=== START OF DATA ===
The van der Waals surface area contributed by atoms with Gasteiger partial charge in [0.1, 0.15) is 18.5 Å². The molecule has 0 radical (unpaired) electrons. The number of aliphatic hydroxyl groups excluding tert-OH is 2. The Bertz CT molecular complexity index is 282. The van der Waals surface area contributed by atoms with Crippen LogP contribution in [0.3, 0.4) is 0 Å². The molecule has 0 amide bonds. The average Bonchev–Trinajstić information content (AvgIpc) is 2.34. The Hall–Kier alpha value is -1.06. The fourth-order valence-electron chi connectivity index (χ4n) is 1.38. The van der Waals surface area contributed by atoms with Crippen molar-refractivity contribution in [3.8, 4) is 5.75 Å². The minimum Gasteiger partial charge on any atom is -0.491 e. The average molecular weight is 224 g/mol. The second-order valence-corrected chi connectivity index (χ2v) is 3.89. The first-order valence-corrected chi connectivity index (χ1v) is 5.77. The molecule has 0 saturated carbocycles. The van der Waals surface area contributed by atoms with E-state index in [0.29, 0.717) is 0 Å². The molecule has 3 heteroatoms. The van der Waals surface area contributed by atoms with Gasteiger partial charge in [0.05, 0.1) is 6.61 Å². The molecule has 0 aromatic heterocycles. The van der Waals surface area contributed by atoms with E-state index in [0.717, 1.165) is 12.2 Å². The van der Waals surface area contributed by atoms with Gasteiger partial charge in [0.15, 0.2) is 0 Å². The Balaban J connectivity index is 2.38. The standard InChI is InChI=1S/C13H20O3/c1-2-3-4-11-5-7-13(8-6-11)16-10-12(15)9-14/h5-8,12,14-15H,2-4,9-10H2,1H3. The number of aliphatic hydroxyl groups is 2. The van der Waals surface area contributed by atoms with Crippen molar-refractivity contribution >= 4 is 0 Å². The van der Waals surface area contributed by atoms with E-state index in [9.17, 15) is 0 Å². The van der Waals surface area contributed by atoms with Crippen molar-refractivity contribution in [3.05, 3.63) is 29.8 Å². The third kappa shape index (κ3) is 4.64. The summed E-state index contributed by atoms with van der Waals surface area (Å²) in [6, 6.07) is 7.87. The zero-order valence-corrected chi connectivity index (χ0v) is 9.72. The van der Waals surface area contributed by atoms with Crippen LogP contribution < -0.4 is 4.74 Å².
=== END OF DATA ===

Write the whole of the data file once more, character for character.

The van der Waals surface area contributed by atoms with Gasteiger partial charge in [0.1, 0.15) is 18.5 Å². The molecule has 0 radical (unpaired) electrons. The number of aliphatic hydroxyl groups excluding tert-OH is 2. The Bertz CT molecular complexity index is 282. The van der Waals surface area contributed by atoms with Crippen LogP contribution in [0.3, 0.4) is 0 Å². The molecule has 0 amide bonds. The average Bonchev–Trinajstić information content (AvgIpc) is 2.34. The Hall–Kier alpha value is -1.06. The fourth-order valence-electron chi connectivity index (χ4n) is 1.38. The van der Waals surface area contributed by atoms with Crippen molar-refractivity contribution in [3.8, 4) is 5.75 Å². The minimum Gasteiger partial charge on any atom is -0.491 e. The average molecular weight is 224 g/mol. The second-order valence-corrected chi connectivity index (χ2v) is 3.89. The first-order valence-corrected chi connectivity index (χ1v) is 5.77. The molecule has 0 saturated carbocycles. The van der Waals surface area contributed by atoms with E-state index in [0.29, 0.717) is 0 Å². The molecule has 3 heteroatoms. The van der Waals surface area contributed by atoms with Gasteiger partial charge in [0.05, 0.1) is 6.61 Å². The molecule has 0 aromatic heterocycles. The van der Waals surface area contributed by atoms with E-state index in [0.717, 1.165) is 12.2 Å². The van der Waals surface area contributed by atoms with Gasteiger partial charge in [0.15, 0.2) is 0 Å². The Balaban J connectivity index is 2.38. The standard InChI is InChI=1S/C13H20O3/c1-2-3-4-11-5-7-13(8-6-11)16-10-12(15)9-14/h5-8,12,14-15H,2-4,9-10H2,1H3. The number of aliphatic hydroxyl groups is 2. The van der Waals surface area contributed by atoms with Crippen molar-refractivity contribution >= 4 is 0 Å². The van der Waals surface area contributed by atoms with E-state index in [9.17, 15) is 0 Å². The van der Waals surface area contributed by atoms with Crippen molar-refractivity contribution in [3.05, 3.63) is 29.8 Å². The third kappa shape index (κ3) is 4.64. The summed E-state index contributed by atoms with van der Waals surface area (Å²) in [6, 6.07) is 7.87. The zero-order valence-corrected chi connectivity index (χ0v) is 9.72. The van der Waals surface area contributed by atoms with Crippen LogP contribution < -0.4 is 4.74 Å².